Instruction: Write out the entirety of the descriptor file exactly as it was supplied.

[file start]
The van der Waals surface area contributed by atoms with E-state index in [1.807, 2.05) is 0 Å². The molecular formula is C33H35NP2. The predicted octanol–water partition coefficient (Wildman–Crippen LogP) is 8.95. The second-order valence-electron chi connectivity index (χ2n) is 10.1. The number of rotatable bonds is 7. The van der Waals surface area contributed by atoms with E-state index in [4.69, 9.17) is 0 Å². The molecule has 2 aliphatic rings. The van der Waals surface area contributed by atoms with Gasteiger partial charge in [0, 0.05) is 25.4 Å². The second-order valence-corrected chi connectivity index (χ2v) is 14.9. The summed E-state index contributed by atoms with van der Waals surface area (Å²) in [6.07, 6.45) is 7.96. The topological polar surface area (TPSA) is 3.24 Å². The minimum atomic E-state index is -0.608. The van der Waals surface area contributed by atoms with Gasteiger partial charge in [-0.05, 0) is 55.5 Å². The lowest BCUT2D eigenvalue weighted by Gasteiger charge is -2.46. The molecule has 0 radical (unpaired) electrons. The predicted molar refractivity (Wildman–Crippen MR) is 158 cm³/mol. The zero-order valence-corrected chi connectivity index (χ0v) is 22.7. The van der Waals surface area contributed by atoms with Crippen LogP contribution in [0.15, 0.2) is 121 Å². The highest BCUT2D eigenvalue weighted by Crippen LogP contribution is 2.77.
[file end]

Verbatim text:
The van der Waals surface area contributed by atoms with E-state index in [1.807, 2.05) is 0 Å². The molecular formula is C33H35NP2. The predicted octanol–water partition coefficient (Wildman–Crippen LogP) is 8.95. The second-order valence-electron chi connectivity index (χ2n) is 10.1. The number of rotatable bonds is 7. The van der Waals surface area contributed by atoms with E-state index in [4.69, 9.17) is 0 Å². The molecule has 2 aliphatic rings. The van der Waals surface area contributed by atoms with Gasteiger partial charge in [0, 0.05) is 25.4 Å². The second-order valence-corrected chi connectivity index (χ2v) is 14.9. The summed E-state index contributed by atoms with van der Waals surface area (Å²) in [6.07, 6.45) is 7.96. The topological polar surface area (TPSA) is 3.24 Å². The minimum atomic E-state index is -0.608. The van der Waals surface area contributed by atoms with Gasteiger partial charge in [-0.05, 0) is 55.5 Å². The lowest BCUT2D eigenvalue weighted by Gasteiger charge is -2.46. The molecule has 0 radical (unpaired) electrons. The predicted molar refractivity (Wildman–Crippen MR) is 158 cm³/mol. The zero-order valence-corrected chi connectivity index (χ0v) is 22.7. The van der Waals surface area contributed by atoms with Crippen LogP contribution in [0.15, 0.2) is 121 Å². The highest BCUT2D eigenvalue weighted by Crippen LogP contribution is 2.77.